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Dr McDonald


The application of DNA studies in archaeology
Colin Renfrew Archaeologist
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The great development in the methodology of archaeology in the past 15 or 20 years I think has been the application of DNA studies, and not so much ancient DNA, not so much taking DNA from human skeletons where it's quite difficult to get enough to give you a good signal, but by comparing the DNA from blood samples or saliva samples from living populations, you can compare the mitochondrial DNA which is what passes on in the female line or the Y chromosome DNA which is what passes in the male line and these change remarkably slowly by random mutations and it was realised by the molecular geneticists back in the '80s, that if you do this, you can see that our entire species, all living humans seem to be descended from an original population, and it became clear by looking at the distributions, that this population must have been in Africa. And this was initially controversial but I think has been very strongly confirmed subsequently and so that gives you the very strong conclusion that there must have been an out of Africa dispersal of human kind and it turns out that it was relatively recently, something like 60,000 years ago, and that has been, I think, enormously influential on archaeological thinking because until that time, it had been thought that the earlier fossil hominids, Homo erectus, Homo ergaster, who did leave Africa and had, one finds their archaeology, their hand axes in Britain or comparable things in, in Asia. The thinking was that maybe Homo sapiens, our own species might have evolved separately in different parts of the world with a sort of multi-lineal evolution, which was very strongly argued by some scholars in Australia and so on. Well, it looks as if the DNA studies rather knocks that on the head and so it's clear that DNA studies using mainly samples from living populations can, in favourable circumstances, give you real insights into population histories. And the origin of our history of Homo sapiens is a very strong case, where I think that's very persuasive and has to a very considerable extent reshaped our thinking about the transition to our own species, Homo sapiens, and therefore reshaped our thinking about the upper Palaeolithic, the lower and middle Palaeolithic being associated with those earlier hominids mainly, and that's had a great impact on our thinking. But also it must be relevant to later periods. If there were great migrations of people, well, then that ought to leave some trace in the record of the molecular genetics and might also be something one could learn about by studies of living populations. So that was something I was already getting interested in early on, but with the establishment of the McDonald Institute, it seemed possible to try and do something in that direction so we decided to appoint a fellow in molecular genetics, and we were very fortunate that Peter Forster applied and got the job and so for some years in the McDonald Institute, we had a laboratory where such studies were being undertaken, but also the presence of Peter Forster put us very much in touch with the thinking that was going on in different places in this country and in the United States. And the history of molecular genetics has been very exciting. The great sort of father figure who was interested in applying the genetics even before DNA analysis was very practical, that's Luca Cavalli-Sforza, he had already been talking about population histories using traditional genetic markers, blood groups and so on before the different DNA haplotypes were available and then the Y chromosome haplotypes, so he's been involved with that work also, but he'd already established a framework and then he had suggested that the genetic evidence from blood groups mainly indicated there was a significant movement of population at the beginning of the Neolithic. But that became less and less clear-cut as the data were examined and as the DNA evidence came forward, it's clear there were indications of movement of people but on a small scale with the origins of farming and most of the populations of Europe or the greater part owed their ancestry to pre-existing Palaeolithic hunter gatherer populations, so the situation became quite a complicated one and it's still one that's quite difficult to interpret, but that has been a very interesting area of study in the past 10 or 15 years and continues to be so and the great thing is great quantities of new data are becoming available as the analyses continue on samples from living populations and then there has been success also with Neanderthal DNA, so that fossil DNA is beginning to be relevant to the issue as well. So those have been some of the changes and that all relates back to the language problem and we've tried in the McDonald Institute to bring that into focus. We had a conference, a large conference on archaeogenetics, which was published in a volume of that title and it became clear really that the molecular genetic story was much more complicated than had initially been thought and in my own view it still seems likely that the spread of the Indo-European languages took place with the coming of farming but it wasn't a transfer or a complete, complete transfer of population. It was a spread of language with the spread of some farmers in small groups probably, who then became to a large extent genetically assimilated in Europe although to a large measure, the languages they brought with them or the language they brought with them did prevail except in a few enclaves like the Basque country where the Basque language seems to be a, a relic of the, the upper Palaeolithic. And then recently there have been developments in historical linguistics, nothing to do with the genetics as such except they have used mathematical methods formerly used to analyse genetic data, which have now been applied directly to linguistic data, phylogenetics methods and some of the work there, Gray and Atkinson in a paper in “Nature” a few years ago, using a linguistic evidence alone, came up with a conclusion that the Indo-European divergence from the original homeland must have taken place around 7,000 BC. So that is very strong support for the early theory, which would harmonise with the farming language dispersal model for Indo-European, but undoubtedly that's still a controversy that is raging. And it's one that's very difficult to settle, to reach a conclusion as to what language was being spoken in Europe some three or four thousand years before writing began anywhere, is obviously not easy and so I think the debate will continue for some time, but it certainly makes, throws open a number of possibilities and certainly one no longer has to write one's prehistory around some particular theory about the coming of the Celts or the coming of the Greeks so I think in some ways that is quite a step forward.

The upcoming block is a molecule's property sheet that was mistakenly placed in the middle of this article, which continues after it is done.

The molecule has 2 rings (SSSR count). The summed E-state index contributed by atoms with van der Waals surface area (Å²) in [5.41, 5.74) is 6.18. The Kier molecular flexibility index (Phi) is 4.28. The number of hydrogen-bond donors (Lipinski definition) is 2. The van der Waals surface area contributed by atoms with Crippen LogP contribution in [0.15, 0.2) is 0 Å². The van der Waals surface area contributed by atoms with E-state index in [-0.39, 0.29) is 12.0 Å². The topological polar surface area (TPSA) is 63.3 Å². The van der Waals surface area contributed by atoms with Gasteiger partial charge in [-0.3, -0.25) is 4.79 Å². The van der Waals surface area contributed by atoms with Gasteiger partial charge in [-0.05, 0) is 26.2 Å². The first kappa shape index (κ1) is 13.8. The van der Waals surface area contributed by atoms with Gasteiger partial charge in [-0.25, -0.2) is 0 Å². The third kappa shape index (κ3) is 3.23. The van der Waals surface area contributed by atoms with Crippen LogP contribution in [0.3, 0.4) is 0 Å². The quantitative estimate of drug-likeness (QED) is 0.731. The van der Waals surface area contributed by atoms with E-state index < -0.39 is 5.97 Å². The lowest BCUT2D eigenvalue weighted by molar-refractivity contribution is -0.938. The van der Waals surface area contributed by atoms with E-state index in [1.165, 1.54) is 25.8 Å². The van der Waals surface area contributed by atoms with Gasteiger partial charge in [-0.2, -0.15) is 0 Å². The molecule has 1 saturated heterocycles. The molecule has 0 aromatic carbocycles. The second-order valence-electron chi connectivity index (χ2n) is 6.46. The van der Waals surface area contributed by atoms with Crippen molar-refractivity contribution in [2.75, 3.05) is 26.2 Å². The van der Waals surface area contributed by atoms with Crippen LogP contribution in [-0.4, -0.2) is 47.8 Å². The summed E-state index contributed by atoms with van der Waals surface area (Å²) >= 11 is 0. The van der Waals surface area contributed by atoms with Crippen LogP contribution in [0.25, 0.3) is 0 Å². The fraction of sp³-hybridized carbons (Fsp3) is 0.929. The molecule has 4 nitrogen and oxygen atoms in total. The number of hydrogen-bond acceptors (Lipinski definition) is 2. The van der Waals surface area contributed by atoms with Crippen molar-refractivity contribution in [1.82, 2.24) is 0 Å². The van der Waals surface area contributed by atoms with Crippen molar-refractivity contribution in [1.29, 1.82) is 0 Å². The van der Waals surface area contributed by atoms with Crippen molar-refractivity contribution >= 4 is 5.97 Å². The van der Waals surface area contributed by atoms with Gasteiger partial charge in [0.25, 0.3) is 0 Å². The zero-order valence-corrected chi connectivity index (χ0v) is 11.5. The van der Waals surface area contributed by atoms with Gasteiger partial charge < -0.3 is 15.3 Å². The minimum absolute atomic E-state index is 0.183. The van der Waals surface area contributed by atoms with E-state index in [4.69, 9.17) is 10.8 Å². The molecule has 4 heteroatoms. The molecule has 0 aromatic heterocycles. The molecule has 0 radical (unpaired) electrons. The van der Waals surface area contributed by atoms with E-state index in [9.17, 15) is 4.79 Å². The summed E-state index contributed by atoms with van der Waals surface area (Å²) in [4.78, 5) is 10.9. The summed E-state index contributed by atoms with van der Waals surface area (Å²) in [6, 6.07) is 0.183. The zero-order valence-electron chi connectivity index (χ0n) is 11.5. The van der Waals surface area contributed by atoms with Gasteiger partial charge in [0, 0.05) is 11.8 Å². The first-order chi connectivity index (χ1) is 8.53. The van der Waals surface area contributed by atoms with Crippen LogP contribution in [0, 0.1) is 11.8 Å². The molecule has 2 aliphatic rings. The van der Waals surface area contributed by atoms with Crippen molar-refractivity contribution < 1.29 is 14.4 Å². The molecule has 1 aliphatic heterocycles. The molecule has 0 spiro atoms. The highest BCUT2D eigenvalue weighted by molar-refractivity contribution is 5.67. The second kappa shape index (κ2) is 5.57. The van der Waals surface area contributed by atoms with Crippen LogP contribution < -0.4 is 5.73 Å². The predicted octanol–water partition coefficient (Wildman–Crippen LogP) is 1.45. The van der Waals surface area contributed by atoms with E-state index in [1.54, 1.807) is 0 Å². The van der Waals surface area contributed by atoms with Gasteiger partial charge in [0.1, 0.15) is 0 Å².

Baron Renfrew of Kaimsthorn is a British archaeologist known for his work on the dispersal of the Proto-Indo-Europeans and the prehistory of PIE languages. He has been Disney Professor of Archaeology at Cambridge as well as Master of Jesus College and Director of the McDonald Institute for Archaeological Research.

Listeners: Paul Bahn

Paul Bahn studied archaeology at Cambridge where he did his doctoral thesis on the prehistory of the French Pyrenees. He is now Britain's foremost specialist on Ice Age art and on Easter Island, and led the team which discovered Britain's first Ice Age cave art at Creswell Crags, Nottinghamshire, in 2003. He has authored and edited numerous books, including Journey Through the Ice Age, The Enigmas of Easter Island, Mammoths, The Cambridge Illustrated History of Prehistoric Art, and, with Colin Renfrew, Archaeology: Theories, Methods and Practice which was published in its 5th edition in 2008.

Duration: 9 minutes, 13 seconds

Date story recorded: January 2008

Date story went live: 14 May 2009